Originally Posted by viverrid
Better riding certainly would have. We both made the same maneuver. I completed it routinely, she crashed.
Wife & I were each on our own dualsport thumpers. DRZ for me, XT-225 for her. We were riding along a paved road and wanted to make a 90 degree right onto a dirt road. We were rolling along pretty well. I braked hard, straight ahead on the pavement, released and turned onto the dirt.
My wife braked hard on the pavement and was still braking hard as she turned onto the dirt. Of course the front tucked and down she went. Bad sprain resulted. We were both really upset at the time and in hindsight I felt bad that I didn't just stop on the pavement and make sure she was stopped, before we both turned in. (A full stop wasn't necessary at all, but would have made sure she was okay to turn in.)
She said later, weeks later when she was finally willing to talk about it, that it never occurred to her that she should let up on the brake before turning onto the dirt. She drove cars for too much of her life and she drove the bike into the corner like she would have driven her car in (so what if the front tires scrubbed),
So is this what front ABS is for?
The problem is not the equipment. The problem is between you and your wife. In a perfect world, imediately post crash after discovering that your wife had suffered no major injuries, the next words out of your mouth should have been, "Still alive! High five baby!!" We should be looking at photos of your wife standing over her dropped bike with a grin on her face and a confident ADV salute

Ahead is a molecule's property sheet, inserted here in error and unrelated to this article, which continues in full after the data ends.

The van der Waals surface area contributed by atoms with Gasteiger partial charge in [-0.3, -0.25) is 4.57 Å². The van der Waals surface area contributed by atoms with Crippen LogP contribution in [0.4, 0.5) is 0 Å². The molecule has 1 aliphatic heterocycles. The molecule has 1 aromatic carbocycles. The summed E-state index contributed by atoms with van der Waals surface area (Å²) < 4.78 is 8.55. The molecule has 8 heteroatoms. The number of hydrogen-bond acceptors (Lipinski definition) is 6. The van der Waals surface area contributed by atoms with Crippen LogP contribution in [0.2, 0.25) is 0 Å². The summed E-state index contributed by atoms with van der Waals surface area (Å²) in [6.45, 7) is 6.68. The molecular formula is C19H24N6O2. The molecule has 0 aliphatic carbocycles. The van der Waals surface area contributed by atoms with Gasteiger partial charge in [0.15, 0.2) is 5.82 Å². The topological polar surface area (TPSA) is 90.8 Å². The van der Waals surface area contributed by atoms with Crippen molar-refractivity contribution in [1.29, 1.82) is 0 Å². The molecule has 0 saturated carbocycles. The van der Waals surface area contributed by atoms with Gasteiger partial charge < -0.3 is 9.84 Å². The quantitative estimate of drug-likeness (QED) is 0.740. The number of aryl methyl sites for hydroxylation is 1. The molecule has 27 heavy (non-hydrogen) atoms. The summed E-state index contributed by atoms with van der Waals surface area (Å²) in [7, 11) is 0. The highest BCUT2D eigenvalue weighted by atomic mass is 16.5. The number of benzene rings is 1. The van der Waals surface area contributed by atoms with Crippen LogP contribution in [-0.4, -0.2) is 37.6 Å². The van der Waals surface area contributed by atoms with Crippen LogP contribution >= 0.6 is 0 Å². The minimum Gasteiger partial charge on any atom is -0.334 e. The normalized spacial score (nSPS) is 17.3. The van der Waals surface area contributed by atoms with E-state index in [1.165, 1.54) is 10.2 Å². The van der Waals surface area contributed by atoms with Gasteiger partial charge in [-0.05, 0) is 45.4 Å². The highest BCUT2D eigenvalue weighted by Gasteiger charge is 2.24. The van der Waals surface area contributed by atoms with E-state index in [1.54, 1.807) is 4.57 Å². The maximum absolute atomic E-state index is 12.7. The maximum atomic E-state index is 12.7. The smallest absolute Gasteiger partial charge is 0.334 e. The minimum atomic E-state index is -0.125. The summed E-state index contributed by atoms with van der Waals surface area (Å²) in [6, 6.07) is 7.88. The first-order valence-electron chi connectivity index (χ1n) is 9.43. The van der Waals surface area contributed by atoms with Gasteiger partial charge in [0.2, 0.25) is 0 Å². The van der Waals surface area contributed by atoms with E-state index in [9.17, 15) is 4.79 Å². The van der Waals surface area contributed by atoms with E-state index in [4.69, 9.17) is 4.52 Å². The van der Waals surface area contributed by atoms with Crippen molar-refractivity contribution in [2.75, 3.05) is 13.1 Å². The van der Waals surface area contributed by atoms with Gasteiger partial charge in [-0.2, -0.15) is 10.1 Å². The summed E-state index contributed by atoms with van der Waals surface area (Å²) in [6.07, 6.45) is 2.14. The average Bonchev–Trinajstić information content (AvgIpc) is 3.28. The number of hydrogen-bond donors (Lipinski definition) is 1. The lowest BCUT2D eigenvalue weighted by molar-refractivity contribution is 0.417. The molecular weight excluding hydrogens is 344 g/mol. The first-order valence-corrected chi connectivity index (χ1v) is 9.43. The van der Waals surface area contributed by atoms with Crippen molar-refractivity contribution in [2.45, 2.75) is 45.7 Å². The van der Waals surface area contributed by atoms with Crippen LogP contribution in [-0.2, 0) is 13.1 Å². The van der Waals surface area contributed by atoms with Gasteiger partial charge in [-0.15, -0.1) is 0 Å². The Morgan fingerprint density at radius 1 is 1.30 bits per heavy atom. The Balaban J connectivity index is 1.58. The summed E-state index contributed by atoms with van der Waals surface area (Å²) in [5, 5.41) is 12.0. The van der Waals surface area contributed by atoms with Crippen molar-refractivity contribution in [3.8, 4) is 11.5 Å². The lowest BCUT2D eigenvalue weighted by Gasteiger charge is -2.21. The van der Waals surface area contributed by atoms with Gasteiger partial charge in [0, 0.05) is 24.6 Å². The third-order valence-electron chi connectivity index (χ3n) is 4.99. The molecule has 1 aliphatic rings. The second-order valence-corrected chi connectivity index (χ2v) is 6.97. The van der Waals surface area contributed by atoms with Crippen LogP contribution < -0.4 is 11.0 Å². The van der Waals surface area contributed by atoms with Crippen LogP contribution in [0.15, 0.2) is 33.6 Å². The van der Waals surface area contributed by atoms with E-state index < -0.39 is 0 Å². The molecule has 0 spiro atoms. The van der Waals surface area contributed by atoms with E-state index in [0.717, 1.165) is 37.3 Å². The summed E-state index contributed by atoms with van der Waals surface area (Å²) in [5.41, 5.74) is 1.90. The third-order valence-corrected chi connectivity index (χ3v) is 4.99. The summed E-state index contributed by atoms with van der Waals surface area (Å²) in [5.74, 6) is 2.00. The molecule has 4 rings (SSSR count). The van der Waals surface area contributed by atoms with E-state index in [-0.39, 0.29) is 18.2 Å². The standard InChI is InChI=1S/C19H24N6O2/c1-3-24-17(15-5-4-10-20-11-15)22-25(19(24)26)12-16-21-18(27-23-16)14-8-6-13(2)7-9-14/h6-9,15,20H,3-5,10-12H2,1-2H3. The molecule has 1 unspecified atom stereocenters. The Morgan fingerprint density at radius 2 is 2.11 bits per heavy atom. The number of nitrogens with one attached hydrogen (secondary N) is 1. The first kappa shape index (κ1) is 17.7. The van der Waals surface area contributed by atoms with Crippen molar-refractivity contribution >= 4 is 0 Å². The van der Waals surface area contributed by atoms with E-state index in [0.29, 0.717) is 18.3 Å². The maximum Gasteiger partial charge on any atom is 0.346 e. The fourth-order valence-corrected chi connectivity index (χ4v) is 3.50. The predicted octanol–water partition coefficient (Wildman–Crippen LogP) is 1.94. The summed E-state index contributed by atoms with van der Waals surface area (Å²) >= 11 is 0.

. Instead we get the two of you quietly obsessing over a minor incident for weeks. She lacks confidence and the weeks of stewing over the accident only re-inforce this lack of confidence.
Here is your assignment: Your are to send your wife out at least once per week on a solo ride of at least one hour duration while you stay home cook dinner, clean the kitchen, and bite your fingernails. She will earn confidence in her ability to handle situations on her own, and you will learn that you cannot control every situation.